1. Stop fretting over the stock market

Worried stressed businessman in suit shocked by bad news using laptop
fizkes / Shutterstock

After a long period of stability, the COVID-19 pandemic tossed the stock market into complete disarray. It’s a volatile time to be an investor, to be sure.

Instead of stressing out, just accept the situation and remember that — for most people — investing is all about taking the long view. You want to see your money grow over time for retirement and other big goals.

If you need help managing your investments in an unstable market, consider using a robo-advisor like Betterment. These services will automatically adjust your portfolio to any dramatic changes over the next few months so you don’t have to.

Simply add Capital One Shopping to your browser, and shop like normal. This free tool does the work for you.

Install Capital One Shopping

2. Clear as much debt as you can

Credit cards for  payment  products with your business.
ShutterOK / Shutterstock

Paying down debt is perhaps the most impactful way to protect your family’s finances — especially if high-interest debts like credit cards are draining more of your cash each month.

So long as your credit score is in decent shape, you should consider consolidating your debts with a personal loan.

With a good debt consolidation loan, you can replace all of your debts with a single loan at a much lower interest rate.

That will save you money and give you some breathing room. A free service called Credible will allow you to quickly compare quotes from multiple lenders, making it easy to find the best rate possible.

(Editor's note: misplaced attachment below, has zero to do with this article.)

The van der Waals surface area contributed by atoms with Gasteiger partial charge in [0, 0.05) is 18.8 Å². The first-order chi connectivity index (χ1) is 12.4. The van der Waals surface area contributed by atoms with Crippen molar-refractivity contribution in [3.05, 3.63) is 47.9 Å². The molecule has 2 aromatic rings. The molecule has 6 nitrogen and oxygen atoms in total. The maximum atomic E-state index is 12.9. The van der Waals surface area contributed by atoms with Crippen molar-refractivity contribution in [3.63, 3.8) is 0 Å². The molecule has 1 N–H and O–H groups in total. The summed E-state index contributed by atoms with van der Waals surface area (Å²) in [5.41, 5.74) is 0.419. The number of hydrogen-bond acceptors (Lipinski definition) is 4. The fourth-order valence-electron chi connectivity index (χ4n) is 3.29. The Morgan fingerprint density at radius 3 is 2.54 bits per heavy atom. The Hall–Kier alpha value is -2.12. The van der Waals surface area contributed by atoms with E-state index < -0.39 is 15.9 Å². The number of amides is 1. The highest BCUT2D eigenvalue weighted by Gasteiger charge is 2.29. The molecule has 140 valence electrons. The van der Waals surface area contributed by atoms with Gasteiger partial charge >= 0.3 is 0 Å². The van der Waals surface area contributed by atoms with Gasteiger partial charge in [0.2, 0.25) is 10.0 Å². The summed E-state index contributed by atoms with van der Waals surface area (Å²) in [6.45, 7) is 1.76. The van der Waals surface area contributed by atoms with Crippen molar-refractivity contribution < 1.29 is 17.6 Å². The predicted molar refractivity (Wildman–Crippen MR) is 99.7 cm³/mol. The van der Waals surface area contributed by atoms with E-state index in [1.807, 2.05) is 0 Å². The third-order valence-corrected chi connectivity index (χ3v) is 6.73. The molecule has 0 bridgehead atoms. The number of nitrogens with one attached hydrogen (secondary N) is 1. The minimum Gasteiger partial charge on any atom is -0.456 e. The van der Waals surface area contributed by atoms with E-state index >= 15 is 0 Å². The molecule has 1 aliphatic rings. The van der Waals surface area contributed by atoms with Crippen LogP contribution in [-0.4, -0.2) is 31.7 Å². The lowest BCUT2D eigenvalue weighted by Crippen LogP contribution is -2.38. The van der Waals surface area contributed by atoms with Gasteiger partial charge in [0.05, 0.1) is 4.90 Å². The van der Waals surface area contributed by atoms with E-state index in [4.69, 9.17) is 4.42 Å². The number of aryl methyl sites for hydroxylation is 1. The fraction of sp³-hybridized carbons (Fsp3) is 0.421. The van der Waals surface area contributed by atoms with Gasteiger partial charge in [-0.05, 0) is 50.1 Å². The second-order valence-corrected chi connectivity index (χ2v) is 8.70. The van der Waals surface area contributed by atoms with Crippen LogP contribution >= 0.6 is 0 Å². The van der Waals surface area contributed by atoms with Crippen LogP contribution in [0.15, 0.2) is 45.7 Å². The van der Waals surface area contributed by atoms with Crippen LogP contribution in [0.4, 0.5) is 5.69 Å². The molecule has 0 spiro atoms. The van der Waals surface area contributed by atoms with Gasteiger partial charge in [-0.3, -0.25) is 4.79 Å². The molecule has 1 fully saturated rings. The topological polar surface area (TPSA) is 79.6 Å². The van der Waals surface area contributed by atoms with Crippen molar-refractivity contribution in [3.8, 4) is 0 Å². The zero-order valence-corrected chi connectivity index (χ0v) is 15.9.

3. Find ways to cut costs

Asian woman plan to cut a bill into pieces.
Rachata Teyparsit / Shutterstock

The pandemic has already forced us to cut back, whether we like it or not.

Air travel, sporting events and even dining in at restaurants may not be in the cards this year. But there are still many other ways to cut household spending, like getting a cheaper cellphone plan or simply using a cash-back app when you shop.

Better deals are out there; you just have to look. With a little comparison shopping, you may be able to save $1,000 per year on homeowners insurance. Many people are severely overpaying for auto insurance, too.

Join Masterworks to invest in works by Banksy, Picasso, Kaws, and more. Use our special link to skip the waitlist and join an exclusive community of art investors.

Skip waitlist

4. Refinance your mortgage

Father Giving Son Ride On Shoulders Outside House
Monkey Business Images / Shutterstock

Want to really lower your bills? Then it’s time to take a closer look at your mortgage.

Thanks to the rock-bottom interest rates that arrived with the pandemic, more than 18 million homeowners have the potential to cut their monthly payments by around $300, says data firm Black Knight.

If you have a solid credit score and at least 20% home equity, you can refinance your home at record-low rates before they creep higher.

Rates can vary wildly from one lender to the next, so be sure to shop around and compare a minimum of five quotes to get the best rates.

5. Pad your emergency fund

Jar of english money with rainy day background
Jeanette Teare / Shutterstock

It’s important to stay nimble in a crisis, and that means having cash on hand that you can use for anything.

Your rainy-day money can bail you out if you suffer a sudden layoff or an unexpected medical bill. There’s no secret formula, but financial experts suggest saving enough to cover three to six months worth of regular expenses.

If you’re having trouble budgeting, you can use a free app called Truebill to track and categorize your monthly expenses, making it easier to find places to cut.